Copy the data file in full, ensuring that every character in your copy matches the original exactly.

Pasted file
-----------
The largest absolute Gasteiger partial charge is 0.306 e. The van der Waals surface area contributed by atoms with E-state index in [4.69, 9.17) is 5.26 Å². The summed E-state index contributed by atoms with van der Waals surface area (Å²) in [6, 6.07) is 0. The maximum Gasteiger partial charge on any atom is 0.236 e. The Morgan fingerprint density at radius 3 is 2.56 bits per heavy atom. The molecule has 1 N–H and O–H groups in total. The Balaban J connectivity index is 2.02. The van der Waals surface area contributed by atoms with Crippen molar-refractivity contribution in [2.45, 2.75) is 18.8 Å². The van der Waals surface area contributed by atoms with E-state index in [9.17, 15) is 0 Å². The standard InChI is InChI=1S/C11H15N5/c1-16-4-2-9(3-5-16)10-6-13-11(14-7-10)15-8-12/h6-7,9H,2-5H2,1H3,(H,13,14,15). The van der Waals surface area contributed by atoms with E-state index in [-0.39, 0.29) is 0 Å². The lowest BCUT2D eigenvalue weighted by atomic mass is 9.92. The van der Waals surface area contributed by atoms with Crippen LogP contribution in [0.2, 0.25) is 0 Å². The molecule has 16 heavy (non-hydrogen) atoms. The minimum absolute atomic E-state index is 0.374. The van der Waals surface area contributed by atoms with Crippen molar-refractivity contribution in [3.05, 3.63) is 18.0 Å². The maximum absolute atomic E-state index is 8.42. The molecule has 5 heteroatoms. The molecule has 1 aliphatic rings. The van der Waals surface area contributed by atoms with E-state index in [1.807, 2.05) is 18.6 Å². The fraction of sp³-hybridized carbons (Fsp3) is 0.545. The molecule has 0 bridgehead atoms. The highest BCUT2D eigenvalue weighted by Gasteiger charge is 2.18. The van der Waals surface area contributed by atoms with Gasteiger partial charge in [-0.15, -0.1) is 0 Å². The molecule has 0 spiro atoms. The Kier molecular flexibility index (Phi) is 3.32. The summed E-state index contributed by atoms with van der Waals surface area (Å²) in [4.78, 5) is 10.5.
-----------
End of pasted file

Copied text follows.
The largest absolute Gasteiger partial charge is 0.306 e. The van der Waals surface area contributed by atoms with E-state index in [4.69, 9.17) is 5.26 Å². The summed E-state index contributed by atoms with van der Waals surface area (Å²) in [6, 6.07) is 0. The maximum Gasteiger partial charge on any atom is 0.236 e. The Morgan fingerprint density at radius 3 is 2.56 bits per heavy atom. The molecule has 1 N–H and O–H groups in total. The Balaban J connectivity index is 2.02. The van der Waals surface area contributed by atoms with Crippen molar-refractivity contribution in [2.45, 2.75) is 18.8 Å². The van der Waals surface area contributed by atoms with E-state index in [9.17, 15) is 0 Å². The standard InChI is InChI=1S/C11H15N5/c1-16-4-2-9(3-5-16)10-6-13-11(14-7-10)15-8-12/h6-7,9H,2-5H2,1H3,(H,13,14,15). The van der Waals surface area contributed by atoms with E-state index in [-0.39, 0.29) is 0 Å². The lowest BCUT2D eigenvalue weighted by atomic mass is 9.92. The van der Waals surface area contributed by atoms with Crippen LogP contribution in [0.2, 0.25) is 0 Å². The molecule has 16 heavy (non-hydrogen) atoms. The minimum absolute atomic E-state index is 0.374. The van der Waals surface area contributed by atoms with Crippen molar-refractivity contribution in [3.05, 3.63) is 18.0 Å². The maximum absolute atomic E-state index is 8.42. The molecule has 5 heteroatoms. The molecule has 1 aliphatic rings. The van der Waals surface area contributed by atoms with E-state index in [1.807, 2.05) is 18.6 Å². The fraction of sp³-hybridized carbons (Fsp3) is 0.545. The molecule has 0 bridgehead atoms. The highest BCUT2D eigenvalue weighted by Gasteiger charge is 2.18. The van der Waals surface area contributed by atoms with Gasteiger partial charge in [-0.15, -0.1) is 0 Å². The molecule has 0 spiro atoms. The Kier molecular flexibility index (Phi) is 3.32. The summed E-state index contributed by atoms with van der Waals surface area (Å²) in [4.78, 5) is 10.5.